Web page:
According to one source, Madrid spanish speakers might even pronounce Escalante like [Ejh-kuh-lawn-tay] with a fluid [j] sound. Some replace [s] with [sh].
Some Spain-Spanish speakers have disagreements within Spain itself.

Again, listen to Penelope Cruz, born just north of Madrid, speak in such a way:

Worthy of consideration is the fact that Father Escalante would have spoken 1700s Castilian Spanish, a dialect native to Northern Spain over 200 years ago. Who’s to say there weren’t any additional differences in an older Castillian dialect that varied from town to town?

The truth is, we don’t know for sure how to pronounce it, but if anything, the most “true”-to-origin way would be closest to [Eth-kuh-lawn-tay].

Despite decades of arguing, it turns out we’re all saying it “wrong.”

Okay Then, How Should You Pronounce Escalante?

At the end of the day, we probably won’t adopt the “true”-to-origin Castillian Spanish version of Escalante (Father Escalante didn’t even actually travel through the Grand-Staircase anyway). So which do we choose?

I'll be straight--the local Utahn pronunciation probably has the most authority on the matter. If you are repulsed by this, let me ask: do you pronounce the "g" in Los Angeles with a [j] sound or a [gh]. Do you pronounce the "o" with a [oh] or a [aw]? Technically, Los Angeles would be [Lohs Awn-ghey-lay s].

1853 Mitchell Map of California, Oregon, Washington, Utah ^ New Mexico - Geographicus - CAORWAUTNM-mitchell-1853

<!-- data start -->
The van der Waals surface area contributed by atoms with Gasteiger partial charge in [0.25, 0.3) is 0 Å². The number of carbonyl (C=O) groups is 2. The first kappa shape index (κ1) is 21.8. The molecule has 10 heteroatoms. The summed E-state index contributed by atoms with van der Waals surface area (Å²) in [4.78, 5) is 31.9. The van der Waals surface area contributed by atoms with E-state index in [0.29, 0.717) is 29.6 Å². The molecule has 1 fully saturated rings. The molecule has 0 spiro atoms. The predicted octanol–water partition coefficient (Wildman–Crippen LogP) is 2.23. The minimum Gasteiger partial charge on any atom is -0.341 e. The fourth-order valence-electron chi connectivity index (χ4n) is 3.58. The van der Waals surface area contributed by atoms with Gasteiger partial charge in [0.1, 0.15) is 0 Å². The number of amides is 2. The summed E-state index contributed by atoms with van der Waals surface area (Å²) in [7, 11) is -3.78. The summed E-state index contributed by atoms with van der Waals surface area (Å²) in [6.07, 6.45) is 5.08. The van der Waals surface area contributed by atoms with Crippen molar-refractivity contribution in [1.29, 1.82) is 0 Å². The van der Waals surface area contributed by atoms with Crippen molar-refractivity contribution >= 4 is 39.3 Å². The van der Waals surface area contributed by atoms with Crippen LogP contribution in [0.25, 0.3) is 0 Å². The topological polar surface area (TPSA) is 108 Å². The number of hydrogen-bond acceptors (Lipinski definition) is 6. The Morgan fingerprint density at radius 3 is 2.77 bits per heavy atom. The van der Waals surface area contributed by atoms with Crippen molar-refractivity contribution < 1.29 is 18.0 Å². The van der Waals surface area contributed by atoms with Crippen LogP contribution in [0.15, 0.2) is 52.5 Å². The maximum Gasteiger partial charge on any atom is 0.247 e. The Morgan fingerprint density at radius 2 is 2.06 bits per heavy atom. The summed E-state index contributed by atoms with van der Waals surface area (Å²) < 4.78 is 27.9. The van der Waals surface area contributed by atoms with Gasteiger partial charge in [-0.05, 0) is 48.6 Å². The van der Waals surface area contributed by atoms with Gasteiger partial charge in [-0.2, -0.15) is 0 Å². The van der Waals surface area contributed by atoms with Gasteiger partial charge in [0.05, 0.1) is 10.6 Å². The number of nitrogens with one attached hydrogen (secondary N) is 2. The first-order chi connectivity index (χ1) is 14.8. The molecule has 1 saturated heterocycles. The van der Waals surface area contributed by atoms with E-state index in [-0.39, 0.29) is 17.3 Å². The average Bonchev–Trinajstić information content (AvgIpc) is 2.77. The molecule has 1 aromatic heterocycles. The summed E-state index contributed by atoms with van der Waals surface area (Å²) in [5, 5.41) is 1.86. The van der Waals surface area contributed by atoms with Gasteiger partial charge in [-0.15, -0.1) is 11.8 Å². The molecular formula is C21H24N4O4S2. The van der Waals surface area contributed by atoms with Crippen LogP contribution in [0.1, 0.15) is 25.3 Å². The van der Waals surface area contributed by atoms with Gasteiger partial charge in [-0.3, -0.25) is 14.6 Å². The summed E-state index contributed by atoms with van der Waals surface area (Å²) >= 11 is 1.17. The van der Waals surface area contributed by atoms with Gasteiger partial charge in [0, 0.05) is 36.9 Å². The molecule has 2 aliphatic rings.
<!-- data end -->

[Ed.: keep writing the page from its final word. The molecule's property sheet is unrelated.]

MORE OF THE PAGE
Just how many of these place names are no longer pronounced true to origin?

How do you pronounce the following?

  • San Diego
  • San Francisco
  • Monterrey
  • Amarillo
  • Montana
  • Arizona
  • Nevada
  • Colorado

Many place names in the West, such as those above, have Spanish origins. Yet, chances are, you pronounce them in an American way. This change is irreversible. Also, it is futile to insist that Escalante adopt the "true" pronunciation when major cities do not. If we grant large cities the authority to Americanize the pronunciation of Spanish words, do we not grant the same authority to a small town in rural Utah?

It’s Just an Accent

One way to look at differing pronunciations is that they are all simply accents. There isn’t a proper and improper way to say it—it’s just a regional dialect on the words. You wouldn't correct a New Yorker on the pronunciation of "dog," and you wouldn't correct a Texan on the pronunciation of "rodeo" (another Spanish word universally pronounced "wrong")

If you are like me, you celebrate all pronunciations. On one day, you might say it like the locals; on another day, you say it like the tourists. When you’re talking about a local event, you say it like a Southern Utahn, but when you are talking about Father Escalante or the Escalante River, you talk like the water is still a part of Old Mexico.

Whatever you choose, just remember that if you try to "correct" someone on the “proper” pronunciation, you are probably wrong by that logic anyway.

Entrance into Escalante Utah, Home of the Grand Staircase Escalante National Monument.

Additional Sources:

Tyson Steele

Tyson Steele lives in Escalante, Utah, the heart of the Grand-Staircase Escalante National Monument. He explores, photographs, and writes about the rural deserts of Southern Utah. When he is not touring the monument, he can be found wandering Boulder Mountain with his dogs or in town gardening on his three-acre farm.